The outcome of the survey was already described in Chapter 4.4. Some issues about which there can be much discussion are further analyzed in this paragraph. First, the feasibility iGEM project is discussed. Hereafter, the relation between fundamental science and applied science will be further examined. Then, how ethical considerations come back in the project is described into more detail. Next, the role of value sensitive design in the project is discussed. Subsequently the team’s responsibility in safety and security is further discussed. The last topic of this paragraph regards the difference in opinions that scientists have on the values that play a role in the project.
5.5.1 A little too ambitious?
In the introduction of this report it was stated that synthetic biology generally has two approaches: the constructing approach and the deconstructing approach. In the first, biological subsystems are used to build a certain application. In the latter, an organism is used to analyse these subsystems and to learn about living systems. The participants in iGEM mainly use the constructing part, while in fact the team is also learning about the biological subsystem that is used. In trying to make an application, actually fundamental science is involved. This can be observed in many iGEM teams. On their WIKI websites, the teams start off with the wildest biological ideas, with most promising applications. But when time goes by and projects evolve, the teams are conducting more and more fundamental science to prove basic biological principles. In fact, many proposed applications are not actually made by the end of the project, because the fundamental biological principles are not fully understood and still under investigation. It is questionable whether the façade of iGEM as being an applied science project (implicitly represented in the “building with biology” slogan) can be justified from this point of view.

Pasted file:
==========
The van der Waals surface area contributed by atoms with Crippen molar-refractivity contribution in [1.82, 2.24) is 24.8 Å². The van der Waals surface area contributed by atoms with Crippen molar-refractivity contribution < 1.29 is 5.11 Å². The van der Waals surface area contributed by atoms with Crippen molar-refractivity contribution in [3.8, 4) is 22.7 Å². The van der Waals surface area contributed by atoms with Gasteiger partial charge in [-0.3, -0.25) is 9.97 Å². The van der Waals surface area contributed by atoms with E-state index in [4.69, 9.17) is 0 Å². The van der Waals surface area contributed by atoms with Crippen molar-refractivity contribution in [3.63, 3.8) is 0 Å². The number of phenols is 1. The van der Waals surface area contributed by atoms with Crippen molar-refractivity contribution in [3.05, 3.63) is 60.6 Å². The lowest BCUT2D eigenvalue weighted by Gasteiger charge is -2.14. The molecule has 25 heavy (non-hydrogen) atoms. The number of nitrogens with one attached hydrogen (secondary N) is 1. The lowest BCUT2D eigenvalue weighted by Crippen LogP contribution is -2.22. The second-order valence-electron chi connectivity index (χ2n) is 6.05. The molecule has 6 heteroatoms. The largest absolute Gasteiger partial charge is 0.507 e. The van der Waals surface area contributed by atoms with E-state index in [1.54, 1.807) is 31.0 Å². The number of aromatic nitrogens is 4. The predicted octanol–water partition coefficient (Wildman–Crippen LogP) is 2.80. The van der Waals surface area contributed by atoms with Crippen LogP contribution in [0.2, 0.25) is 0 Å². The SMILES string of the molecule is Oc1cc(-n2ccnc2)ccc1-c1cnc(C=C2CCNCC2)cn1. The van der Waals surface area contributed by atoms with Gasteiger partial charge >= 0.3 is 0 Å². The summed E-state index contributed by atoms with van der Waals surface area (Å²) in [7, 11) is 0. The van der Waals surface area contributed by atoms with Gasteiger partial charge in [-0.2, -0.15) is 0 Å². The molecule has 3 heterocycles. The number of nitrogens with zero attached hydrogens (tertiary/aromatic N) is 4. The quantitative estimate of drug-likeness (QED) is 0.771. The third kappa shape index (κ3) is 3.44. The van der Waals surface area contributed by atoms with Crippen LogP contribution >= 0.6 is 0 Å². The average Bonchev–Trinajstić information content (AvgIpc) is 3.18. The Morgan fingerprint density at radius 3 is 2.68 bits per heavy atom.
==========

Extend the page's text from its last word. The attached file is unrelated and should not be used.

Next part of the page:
5.5.2 A fundamental conflict